With so many smart speakers to choose from now (even Apple has the HomePod mini at this point), with and without displays, is the 4th gen Echo Dot the right pick for you? Let's go into what we thought about it.

Amazon Echo Dot (4th gen) review: design

Small squat pucks are out, round balls are in with the 4th gen Echo Dot – it's the biggest design change for the smaller Echo since the Dot was first introduced in 2016. As with the larger model, the idea is that the acoustics are improved and the sound output is pushed out more evenly into the room, but we do kind of miss the old shape (we preferred the status light being on the top, too).

It's not a bad look, all fabric covered and discreetly coloured. The shades are well chosen: both the Echo Dot and the Echo Dot with Clock come in Glacier White or Twilight Blue, and the standard Echo Dot offers a Charcoal option as well (which is actually our personal favourite of the three).

There are some simple mic mute and volume controls on the top, and on the back of the speaker there are two connectors for power and a 3.5mm line out port if you want to connect another speaker. The little sphere measures 100x100x89mm (3.9x 3.9x3.5 inches), which makes it small enough to fit just about anywhere in your home (as with previous Echo Dots, that's one of the speaker's key advantages).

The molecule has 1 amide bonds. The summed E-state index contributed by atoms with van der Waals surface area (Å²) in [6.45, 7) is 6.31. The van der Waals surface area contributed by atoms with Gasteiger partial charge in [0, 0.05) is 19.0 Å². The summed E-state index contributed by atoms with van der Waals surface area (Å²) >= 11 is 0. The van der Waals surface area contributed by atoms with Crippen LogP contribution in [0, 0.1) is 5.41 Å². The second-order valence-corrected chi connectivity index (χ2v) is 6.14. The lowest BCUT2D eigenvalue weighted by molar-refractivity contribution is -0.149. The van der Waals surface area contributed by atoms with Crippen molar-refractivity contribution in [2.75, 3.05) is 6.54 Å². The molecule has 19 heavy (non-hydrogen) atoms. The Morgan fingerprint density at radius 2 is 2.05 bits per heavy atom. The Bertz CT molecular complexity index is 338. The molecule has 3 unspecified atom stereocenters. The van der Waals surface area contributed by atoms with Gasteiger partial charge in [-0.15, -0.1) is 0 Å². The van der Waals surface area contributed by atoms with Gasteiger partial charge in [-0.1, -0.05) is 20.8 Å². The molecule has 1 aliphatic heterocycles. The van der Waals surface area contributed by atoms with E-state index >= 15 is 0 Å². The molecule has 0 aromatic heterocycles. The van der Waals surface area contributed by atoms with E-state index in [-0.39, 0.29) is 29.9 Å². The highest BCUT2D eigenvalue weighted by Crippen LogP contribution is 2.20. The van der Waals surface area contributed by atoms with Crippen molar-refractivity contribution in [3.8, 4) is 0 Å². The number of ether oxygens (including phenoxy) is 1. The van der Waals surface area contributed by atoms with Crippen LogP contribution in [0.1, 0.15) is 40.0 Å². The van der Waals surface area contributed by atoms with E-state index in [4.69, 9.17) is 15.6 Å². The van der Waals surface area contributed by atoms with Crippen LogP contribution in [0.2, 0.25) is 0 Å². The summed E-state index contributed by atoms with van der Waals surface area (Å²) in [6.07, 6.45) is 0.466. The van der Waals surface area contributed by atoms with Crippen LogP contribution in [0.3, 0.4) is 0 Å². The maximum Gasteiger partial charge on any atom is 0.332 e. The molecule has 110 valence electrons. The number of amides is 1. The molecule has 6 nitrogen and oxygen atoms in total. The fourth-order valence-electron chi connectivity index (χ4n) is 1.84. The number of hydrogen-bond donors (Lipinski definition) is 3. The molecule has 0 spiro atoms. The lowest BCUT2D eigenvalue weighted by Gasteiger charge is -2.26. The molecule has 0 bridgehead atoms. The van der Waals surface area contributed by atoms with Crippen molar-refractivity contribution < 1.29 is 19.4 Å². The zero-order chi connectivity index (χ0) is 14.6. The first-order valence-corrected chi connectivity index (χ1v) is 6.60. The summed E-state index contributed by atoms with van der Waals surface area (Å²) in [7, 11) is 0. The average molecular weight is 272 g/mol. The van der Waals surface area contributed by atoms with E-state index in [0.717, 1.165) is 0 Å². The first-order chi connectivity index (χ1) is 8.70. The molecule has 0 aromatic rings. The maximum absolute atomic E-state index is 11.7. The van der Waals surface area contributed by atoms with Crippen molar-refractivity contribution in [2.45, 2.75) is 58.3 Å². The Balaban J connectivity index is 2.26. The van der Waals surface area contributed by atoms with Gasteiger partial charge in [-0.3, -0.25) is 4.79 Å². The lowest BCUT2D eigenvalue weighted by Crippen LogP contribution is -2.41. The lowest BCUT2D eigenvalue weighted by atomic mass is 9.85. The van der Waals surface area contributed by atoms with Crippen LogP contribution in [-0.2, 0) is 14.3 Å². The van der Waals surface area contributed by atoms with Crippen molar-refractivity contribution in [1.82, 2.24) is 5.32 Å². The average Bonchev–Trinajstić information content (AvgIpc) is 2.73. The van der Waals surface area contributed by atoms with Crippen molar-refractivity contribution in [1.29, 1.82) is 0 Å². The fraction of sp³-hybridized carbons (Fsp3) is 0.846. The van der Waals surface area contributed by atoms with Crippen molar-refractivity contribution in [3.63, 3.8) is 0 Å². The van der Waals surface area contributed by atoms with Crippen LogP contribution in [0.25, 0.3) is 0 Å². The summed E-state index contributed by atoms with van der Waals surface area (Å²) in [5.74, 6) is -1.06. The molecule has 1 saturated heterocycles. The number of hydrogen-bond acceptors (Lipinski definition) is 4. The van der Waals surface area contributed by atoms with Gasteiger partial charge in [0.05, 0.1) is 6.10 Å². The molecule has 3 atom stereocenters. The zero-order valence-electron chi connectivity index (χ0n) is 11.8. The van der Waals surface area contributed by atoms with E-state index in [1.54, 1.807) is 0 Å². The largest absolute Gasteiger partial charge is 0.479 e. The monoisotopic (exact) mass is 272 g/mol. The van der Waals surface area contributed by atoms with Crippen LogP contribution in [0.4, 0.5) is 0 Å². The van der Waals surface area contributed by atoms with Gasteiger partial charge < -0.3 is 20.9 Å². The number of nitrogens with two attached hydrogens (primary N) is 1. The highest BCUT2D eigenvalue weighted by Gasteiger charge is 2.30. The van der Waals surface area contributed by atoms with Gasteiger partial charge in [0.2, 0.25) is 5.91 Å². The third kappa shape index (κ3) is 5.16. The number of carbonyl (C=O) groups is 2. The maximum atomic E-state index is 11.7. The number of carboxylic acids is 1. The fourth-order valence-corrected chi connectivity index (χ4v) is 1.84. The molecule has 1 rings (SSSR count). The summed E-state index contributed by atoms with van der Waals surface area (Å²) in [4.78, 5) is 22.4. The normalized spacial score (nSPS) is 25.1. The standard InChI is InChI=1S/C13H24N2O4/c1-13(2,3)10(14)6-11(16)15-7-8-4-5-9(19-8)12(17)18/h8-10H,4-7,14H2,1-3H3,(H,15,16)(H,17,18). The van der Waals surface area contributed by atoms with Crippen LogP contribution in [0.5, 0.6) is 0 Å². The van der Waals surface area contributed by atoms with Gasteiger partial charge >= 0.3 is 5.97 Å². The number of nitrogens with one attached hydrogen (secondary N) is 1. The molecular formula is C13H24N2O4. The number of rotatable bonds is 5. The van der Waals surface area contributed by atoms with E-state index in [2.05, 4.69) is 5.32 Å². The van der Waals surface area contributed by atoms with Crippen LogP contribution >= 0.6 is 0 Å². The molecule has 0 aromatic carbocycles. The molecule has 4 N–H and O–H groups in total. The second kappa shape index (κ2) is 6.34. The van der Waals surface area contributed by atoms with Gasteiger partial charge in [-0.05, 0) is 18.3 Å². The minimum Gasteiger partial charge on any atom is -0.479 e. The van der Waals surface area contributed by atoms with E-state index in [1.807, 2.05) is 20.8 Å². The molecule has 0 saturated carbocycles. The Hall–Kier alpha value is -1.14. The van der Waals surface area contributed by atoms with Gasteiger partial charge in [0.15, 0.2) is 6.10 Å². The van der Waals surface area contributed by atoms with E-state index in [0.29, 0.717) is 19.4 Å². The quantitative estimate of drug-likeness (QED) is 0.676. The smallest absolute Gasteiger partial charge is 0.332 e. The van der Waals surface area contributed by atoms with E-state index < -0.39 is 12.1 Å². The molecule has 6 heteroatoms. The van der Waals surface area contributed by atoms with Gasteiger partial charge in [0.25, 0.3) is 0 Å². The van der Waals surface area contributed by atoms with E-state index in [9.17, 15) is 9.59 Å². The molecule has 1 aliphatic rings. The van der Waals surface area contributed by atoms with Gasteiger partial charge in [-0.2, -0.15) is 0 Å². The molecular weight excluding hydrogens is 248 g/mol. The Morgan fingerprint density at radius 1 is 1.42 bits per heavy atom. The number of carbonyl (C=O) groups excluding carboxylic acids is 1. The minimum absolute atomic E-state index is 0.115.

The LED display on the Clock version uses some fairly uninspiring numbering that you can't customise (it just comes in white), and looks like it's been imported in from the 1980s. To our eyes the numbers look a bit old-fashioned, but your mileage may vary – they are at least very easy to see from across the room. You can adjust the brightness of the LED display or turn it off altogether if you don't want it blazing away all night.

Amazon Echo Dot (4th gen) review: features